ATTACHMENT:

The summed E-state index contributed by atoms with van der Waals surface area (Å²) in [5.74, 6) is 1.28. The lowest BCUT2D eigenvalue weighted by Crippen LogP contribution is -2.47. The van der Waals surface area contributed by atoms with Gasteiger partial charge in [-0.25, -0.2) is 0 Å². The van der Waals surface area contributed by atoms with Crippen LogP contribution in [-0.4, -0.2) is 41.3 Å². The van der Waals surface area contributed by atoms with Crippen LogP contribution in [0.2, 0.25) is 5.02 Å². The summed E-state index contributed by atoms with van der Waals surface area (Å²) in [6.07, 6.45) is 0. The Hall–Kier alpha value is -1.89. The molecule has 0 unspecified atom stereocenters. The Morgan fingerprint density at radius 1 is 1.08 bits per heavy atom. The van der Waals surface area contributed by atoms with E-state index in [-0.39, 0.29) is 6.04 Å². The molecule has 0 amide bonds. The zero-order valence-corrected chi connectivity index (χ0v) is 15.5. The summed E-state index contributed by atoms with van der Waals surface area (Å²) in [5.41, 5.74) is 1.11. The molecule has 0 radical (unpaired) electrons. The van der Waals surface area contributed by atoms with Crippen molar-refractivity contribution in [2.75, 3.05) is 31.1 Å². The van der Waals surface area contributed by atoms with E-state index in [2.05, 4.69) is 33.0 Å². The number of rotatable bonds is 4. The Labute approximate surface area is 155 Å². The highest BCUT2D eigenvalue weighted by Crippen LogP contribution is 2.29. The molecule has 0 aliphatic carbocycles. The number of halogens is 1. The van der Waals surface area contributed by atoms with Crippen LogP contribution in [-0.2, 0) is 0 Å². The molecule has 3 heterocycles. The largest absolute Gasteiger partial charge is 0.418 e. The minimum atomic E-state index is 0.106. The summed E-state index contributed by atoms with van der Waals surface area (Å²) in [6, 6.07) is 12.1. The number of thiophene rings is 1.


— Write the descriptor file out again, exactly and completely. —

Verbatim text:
The summed E-state index contributed by atoms with van der Waals surface area (Å²) in [5.74, 6) is 1.28. The lowest BCUT2D eigenvalue weighted by Crippen LogP contribution is -2.47. The van der Waals surface area contributed by atoms with Gasteiger partial charge in [-0.25, -0.2) is 0 Å². The van der Waals surface area contributed by atoms with Crippen LogP contribution in [-0.4, -0.2) is 41.3 Å². The van der Waals surface area contributed by atoms with Crippen LogP contribution in [0.2, 0.25) is 5.02 Å². The summed E-state index contributed by atoms with van der Waals surface area (Å²) in [6.07, 6.45) is 0. The Hall–Kier alpha value is -1.89. The molecule has 0 unspecified atom stereocenters. The Morgan fingerprint density at radius 1 is 1.08 bits per heavy atom. The van der Waals surface area contributed by atoms with E-state index in [-0.39, 0.29) is 6.04 Å². The molecule has 0 amide bonds. The zero-order valence-corrected chi connectivity index (χ0v) is 15.5. The summed E-state index contributed by atoms with van der Waals surface area (Å²) in [5.41, 5.74) is 1.11. The molecule has 0 radical (unpaired) electrons. The van der Waals surface area contributed by atoms with Crippen molar-refractivity contribution in [2.75, 3.05) is 31.1 Å². The van der Waals surface area contributed by atoms with E-state index in [2.05, 4.69) is 33.0 Å². The number of rotatable bonds is 4. The Labute approximate surface area is 155 Å². The highest BCUT2D eigenvalue weighted by Crippen LogP contribution is 2.29. The molecule has 0 aliphatic carbocycles. The number of halogens is 1. The van der Waals surface area contributed by atoms with Crippen LogP contribution in [-0.2, 0) is 0 Å². The molecule has 3 heterocycles. The largest absolute Gasteiger partial charge is 0.418 e. The minimum atomic E-state index is 0.106. The summed E-state index contributed by atoms with van der Waals surface area (Å²) in [6, 6.07) is 12.1. The number of thiophene rings is 1.